A healthy 22-year old male nonsmoker with a history of traumatic injury to his maxillary right lateral and central incisors and maxillary left central incisors was referred for treatment. The 3 fractured teeth were extracted with immediate placement of 3 external hex dental implants (Biomet 3i Dental, Palm Beach Gardens, Fla). Three years after definitive restoration, the patient presented with complaints of long maxillary crowns, visible abutment metal, thin soft-tissue biotype, and a dark shadow along the gingival sulcus (Figure 1a). Initial evaluations included a discussion to understand the patient's desires and expectations. Clinical and radiographic evaluations were conducted to assess the patient's soft-tissue health, implant position, emergence profile of the implant relative to the labial plate and adjacent teeth, gingival contour, smile line, and the shapes of the prosthetic and clinical crowns.

Figure 1

Patient with gingival recession and discoloration due to exposure of the underlying dental implant in maxillary right lateral and central incisors as well as maxillary left central incisor locations. (a) Three years after implant placement. (b) Flap elevation illustrating labial bone dehiscence and implant exposure. (c) Placement of 3 roughened titanium tenting screws placed 3–4 mm below planned gingival margin. (d) Placement of allograft material. (e) Middle implant in the maxillary right central incisor area was removed in the second surgery to create a pontic site. (f–h) Cone beam computerized tomography and periapical views at 8 years after guided bone regeneration (GBR) procedure. (i) Final restoration at 8 years after GBR procedure.

Figure 1

Patient with gingival recession and discoloration due to exposure of the underlying dental implant in maxillary right lateral and central incisors as well as maxillary left central incisor locations. (a) Three years after implant placement. (b) Flap elevation illustrating labial bone dehiscence and implant exposure. (c) Placement of 3 roughened titanium tenting screws placed 3–4 mm below planned gingival margin. (d) Placement of allograft material. (e) Middle implant in the maxillary right central incisor area was removed in the second surgery to create a pontic site. (f–h) Cone beam computerized tomography and periapical views at 8 years after guided bone regeneration (GBR) procedure. (i) Final restoration at 8 years after GBR procedure.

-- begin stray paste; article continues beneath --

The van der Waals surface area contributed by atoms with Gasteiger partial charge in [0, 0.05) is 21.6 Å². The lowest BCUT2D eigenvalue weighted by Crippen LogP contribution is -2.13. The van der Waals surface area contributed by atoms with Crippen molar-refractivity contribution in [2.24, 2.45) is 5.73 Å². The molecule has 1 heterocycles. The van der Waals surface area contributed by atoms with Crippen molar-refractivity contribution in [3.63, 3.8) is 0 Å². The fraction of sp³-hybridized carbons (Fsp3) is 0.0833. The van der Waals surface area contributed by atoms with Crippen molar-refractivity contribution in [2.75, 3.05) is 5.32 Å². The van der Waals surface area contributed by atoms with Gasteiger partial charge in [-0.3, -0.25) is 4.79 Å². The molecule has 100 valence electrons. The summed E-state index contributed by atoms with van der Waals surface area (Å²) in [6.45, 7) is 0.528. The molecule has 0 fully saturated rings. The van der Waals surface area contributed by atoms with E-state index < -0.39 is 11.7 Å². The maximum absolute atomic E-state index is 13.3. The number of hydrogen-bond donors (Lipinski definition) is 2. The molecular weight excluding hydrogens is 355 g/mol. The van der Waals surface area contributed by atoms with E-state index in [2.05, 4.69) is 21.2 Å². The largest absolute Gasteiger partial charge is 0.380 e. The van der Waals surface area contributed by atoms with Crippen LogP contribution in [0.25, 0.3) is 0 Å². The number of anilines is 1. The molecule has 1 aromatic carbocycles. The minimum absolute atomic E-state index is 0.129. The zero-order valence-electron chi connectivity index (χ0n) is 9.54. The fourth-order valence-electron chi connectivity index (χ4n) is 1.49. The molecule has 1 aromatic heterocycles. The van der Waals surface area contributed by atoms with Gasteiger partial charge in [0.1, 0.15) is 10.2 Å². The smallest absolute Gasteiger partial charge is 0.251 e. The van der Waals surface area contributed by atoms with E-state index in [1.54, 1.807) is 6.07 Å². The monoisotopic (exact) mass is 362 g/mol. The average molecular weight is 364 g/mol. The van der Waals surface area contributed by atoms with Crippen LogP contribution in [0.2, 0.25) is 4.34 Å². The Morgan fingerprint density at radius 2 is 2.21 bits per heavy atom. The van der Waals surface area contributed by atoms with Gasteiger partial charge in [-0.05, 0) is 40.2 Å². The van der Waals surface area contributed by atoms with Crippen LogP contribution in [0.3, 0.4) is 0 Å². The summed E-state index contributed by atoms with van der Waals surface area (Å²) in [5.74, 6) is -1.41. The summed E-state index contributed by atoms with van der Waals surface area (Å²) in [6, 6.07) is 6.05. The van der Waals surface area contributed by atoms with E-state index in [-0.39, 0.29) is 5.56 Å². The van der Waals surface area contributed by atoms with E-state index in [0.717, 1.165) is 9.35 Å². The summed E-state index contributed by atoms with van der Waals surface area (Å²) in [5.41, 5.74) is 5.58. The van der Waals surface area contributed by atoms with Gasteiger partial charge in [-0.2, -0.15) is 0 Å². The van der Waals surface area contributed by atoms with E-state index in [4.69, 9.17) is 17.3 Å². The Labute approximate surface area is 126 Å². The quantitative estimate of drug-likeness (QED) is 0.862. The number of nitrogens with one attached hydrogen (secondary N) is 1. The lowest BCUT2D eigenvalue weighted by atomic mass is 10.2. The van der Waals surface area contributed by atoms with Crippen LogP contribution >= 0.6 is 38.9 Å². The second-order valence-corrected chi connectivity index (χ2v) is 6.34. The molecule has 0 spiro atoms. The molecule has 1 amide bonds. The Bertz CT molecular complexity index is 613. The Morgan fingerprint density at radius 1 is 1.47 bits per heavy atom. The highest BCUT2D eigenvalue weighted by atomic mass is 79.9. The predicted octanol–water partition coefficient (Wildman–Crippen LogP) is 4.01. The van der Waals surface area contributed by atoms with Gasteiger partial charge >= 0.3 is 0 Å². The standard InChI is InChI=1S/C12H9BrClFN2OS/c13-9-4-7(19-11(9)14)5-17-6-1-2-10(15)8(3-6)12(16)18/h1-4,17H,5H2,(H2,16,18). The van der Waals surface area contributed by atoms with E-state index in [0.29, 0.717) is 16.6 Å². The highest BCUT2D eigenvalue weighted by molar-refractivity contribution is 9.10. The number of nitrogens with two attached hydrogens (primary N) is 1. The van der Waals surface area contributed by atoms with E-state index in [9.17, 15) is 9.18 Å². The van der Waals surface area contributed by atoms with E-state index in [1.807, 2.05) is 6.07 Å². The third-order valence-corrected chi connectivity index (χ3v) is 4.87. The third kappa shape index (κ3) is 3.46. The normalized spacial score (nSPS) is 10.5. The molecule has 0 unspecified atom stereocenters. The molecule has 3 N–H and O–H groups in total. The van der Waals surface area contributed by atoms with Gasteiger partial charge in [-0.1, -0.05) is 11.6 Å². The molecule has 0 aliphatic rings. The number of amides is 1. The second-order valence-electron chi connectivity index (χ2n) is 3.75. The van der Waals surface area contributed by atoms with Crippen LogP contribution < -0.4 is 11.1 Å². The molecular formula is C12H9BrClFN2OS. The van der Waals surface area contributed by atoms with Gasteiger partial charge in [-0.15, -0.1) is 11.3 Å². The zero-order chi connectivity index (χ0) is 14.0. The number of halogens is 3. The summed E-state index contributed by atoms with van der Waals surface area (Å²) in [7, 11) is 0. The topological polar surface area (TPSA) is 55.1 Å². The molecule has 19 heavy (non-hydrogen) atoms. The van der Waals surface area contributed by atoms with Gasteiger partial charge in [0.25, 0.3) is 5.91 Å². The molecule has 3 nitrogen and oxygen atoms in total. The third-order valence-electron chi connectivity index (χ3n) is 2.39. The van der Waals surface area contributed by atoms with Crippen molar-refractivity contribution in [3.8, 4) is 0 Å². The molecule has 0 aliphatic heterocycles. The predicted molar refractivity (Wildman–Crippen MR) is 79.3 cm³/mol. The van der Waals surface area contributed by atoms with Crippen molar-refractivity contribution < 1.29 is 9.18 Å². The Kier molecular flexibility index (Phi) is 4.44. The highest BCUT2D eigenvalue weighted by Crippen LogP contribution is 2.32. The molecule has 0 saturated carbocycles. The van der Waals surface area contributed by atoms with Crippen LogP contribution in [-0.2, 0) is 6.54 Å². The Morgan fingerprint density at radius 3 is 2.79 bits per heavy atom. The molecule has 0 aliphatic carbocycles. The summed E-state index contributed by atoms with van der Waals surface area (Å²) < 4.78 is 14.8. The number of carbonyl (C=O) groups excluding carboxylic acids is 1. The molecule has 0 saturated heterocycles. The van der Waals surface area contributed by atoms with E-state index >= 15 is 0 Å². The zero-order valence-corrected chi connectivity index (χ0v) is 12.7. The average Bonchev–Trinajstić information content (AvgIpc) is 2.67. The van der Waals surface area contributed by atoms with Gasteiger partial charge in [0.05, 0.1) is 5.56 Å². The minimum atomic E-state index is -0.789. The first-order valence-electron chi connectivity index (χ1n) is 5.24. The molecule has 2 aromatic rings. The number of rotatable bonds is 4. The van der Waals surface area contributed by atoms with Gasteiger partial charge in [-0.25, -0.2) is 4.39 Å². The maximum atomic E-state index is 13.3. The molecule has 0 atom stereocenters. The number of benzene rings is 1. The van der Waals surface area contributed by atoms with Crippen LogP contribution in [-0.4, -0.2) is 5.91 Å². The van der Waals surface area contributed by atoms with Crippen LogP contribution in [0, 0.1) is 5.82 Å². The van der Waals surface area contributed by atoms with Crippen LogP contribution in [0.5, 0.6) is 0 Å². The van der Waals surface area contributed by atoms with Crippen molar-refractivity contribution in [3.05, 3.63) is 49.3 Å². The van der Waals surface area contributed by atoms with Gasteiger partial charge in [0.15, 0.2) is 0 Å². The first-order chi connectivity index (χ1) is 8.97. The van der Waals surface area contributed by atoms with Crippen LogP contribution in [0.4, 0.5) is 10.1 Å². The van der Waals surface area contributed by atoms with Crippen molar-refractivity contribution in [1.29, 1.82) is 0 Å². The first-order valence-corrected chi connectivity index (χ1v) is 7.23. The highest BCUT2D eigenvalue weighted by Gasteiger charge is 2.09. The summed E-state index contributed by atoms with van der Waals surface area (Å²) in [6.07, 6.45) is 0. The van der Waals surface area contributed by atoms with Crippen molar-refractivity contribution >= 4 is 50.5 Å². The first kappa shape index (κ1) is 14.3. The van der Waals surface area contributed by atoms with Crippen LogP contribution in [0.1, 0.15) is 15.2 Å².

On the day of surgery, the patient was asked to rinse with 0.12% chlorhexidine gluconate (15 mL) prior to intravenous sedation. A crestal incision and a distal, curvilinear, vertical incision that followed the gingival margin of the distal proximal tooth were made. A full-thickness, subperiosteal “open book” flap15  was elevated to the labial aspect of the implant. A wide subperiosteal reflection was made to expose the treatment area, and the papilla was reflected on the mesial side of the implant site (Figure 1b). The peri-implant soft tissue was released and advanced by scoring the periosteum so that tension-free closure could be achieved around the neck of the implant. This was done because moderate graft resorption could occur if there were an inadequate tissue seal around the implant neck or if tension-free closure was not achieved. To reduce intraoperative bleeding at the graft site, periosteal release was the last step before graft placement. Subperiosteal reflection revealed that the patient had bone loss confined to the labial surface of the implants. Decontamination of the implant surfaces was not performed because the patient did not exhibit signs of peri-implantitis–related infection, or purulence around the peri-implant gingival sulci.